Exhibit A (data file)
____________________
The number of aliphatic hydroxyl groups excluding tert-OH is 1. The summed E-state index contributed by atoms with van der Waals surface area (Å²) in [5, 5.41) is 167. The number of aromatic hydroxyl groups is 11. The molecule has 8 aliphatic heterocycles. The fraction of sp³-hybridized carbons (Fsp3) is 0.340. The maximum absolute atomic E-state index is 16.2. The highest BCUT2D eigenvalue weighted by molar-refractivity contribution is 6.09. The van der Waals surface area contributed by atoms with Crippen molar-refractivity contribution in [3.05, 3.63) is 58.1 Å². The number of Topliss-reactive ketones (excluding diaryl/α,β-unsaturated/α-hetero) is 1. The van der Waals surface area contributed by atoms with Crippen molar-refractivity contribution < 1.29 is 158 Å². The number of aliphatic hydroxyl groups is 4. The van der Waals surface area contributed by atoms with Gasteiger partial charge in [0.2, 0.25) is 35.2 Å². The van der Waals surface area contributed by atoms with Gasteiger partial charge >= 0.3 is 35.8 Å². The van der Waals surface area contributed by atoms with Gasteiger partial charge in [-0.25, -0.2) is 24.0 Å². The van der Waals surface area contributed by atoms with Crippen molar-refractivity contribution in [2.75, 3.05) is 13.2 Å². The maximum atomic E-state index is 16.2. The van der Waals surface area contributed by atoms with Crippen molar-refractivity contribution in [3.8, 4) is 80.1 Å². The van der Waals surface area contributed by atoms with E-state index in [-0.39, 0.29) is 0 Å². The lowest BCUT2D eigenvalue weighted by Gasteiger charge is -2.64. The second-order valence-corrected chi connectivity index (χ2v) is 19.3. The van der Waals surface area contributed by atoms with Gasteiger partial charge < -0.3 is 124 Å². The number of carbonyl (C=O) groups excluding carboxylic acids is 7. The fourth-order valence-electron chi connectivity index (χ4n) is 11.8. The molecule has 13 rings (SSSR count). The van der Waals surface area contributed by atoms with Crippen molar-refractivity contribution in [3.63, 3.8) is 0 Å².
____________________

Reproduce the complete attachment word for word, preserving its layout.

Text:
The number of aliphatic hydroxyl groups excluding tert-OH is 1. The summed E-state index contributed by atoms with van der Waals surface area (Å²) in [5, 5.41) is 167. The number of aromatic hydroxyl groups is 11. The molecule has 8 aliphatic heterocycles. The fraction of sp³-hybridized carbons (Fsp3) is 0.340. The maximum absolute atomic E-state index is 16.2. The highest BCUT2D eigenvalue weighted by molar-refractivity contribution is 6.09. The van der Waals surface area contributed by atoms with Crippen molar-refractivity contribution in [3.05, 3.63) is 58.1 Å². The number of Topliss-reactive ketones (excluding diaryl/α,β-unsaturated/α-hetero) is 1. The van der Waals surface area contributed by atoms with Crippen molar-refractivity contribution < 1.29 is 158 Å². The number of aliphatic hydroxyl groups is 4. The van der Waals surface area contributed by atoms with Gasteiger partial charge in [0.2, 0.25) is 35.2 Å². The van der Waals surface area contributed by atoms with Gasteiger partial charge >= 0.3 is 35.8 Å². The van der Waals surface area contributed by atoms with Gasteiger partial charge in [-0.25, -0.2) is 24.0 Å². The van der Waals surface area contributed by atoms with Crippen molar-refractivity contribution in [2.75, 3.05) is 13.2 Å². The maximum atomic E-state index is 16.2. The van der Waals surface area contributed by atoms with Crippen molar-refractivity contribution in [3.8, 4) is 80.1 Å². The van der Waals surface area contributed by atoms with E-state index in [-0.39, 0.29) is 0 Å². The lowest BCUT2D eigenvalue weighted by Gasteiger charge is -2.64. The second-order valence-corrected chi connectivity index (χ2v) is 19.3. The van der Waals surface area contributed by atoms with Gasteiger partial charge < -0.3 is 124 Å². The number of carbonyl (C=O) groups excluding carboxylic acids is 7. The fourth-order valence-electron chi connectivity index (χ4n) is 11.8. The molecule has 13 rings (SSSR count). The van der Waals surface area contributed by atoms with Crippen molar-refractivity contribution in [3.63, 3.8) is 0 Å².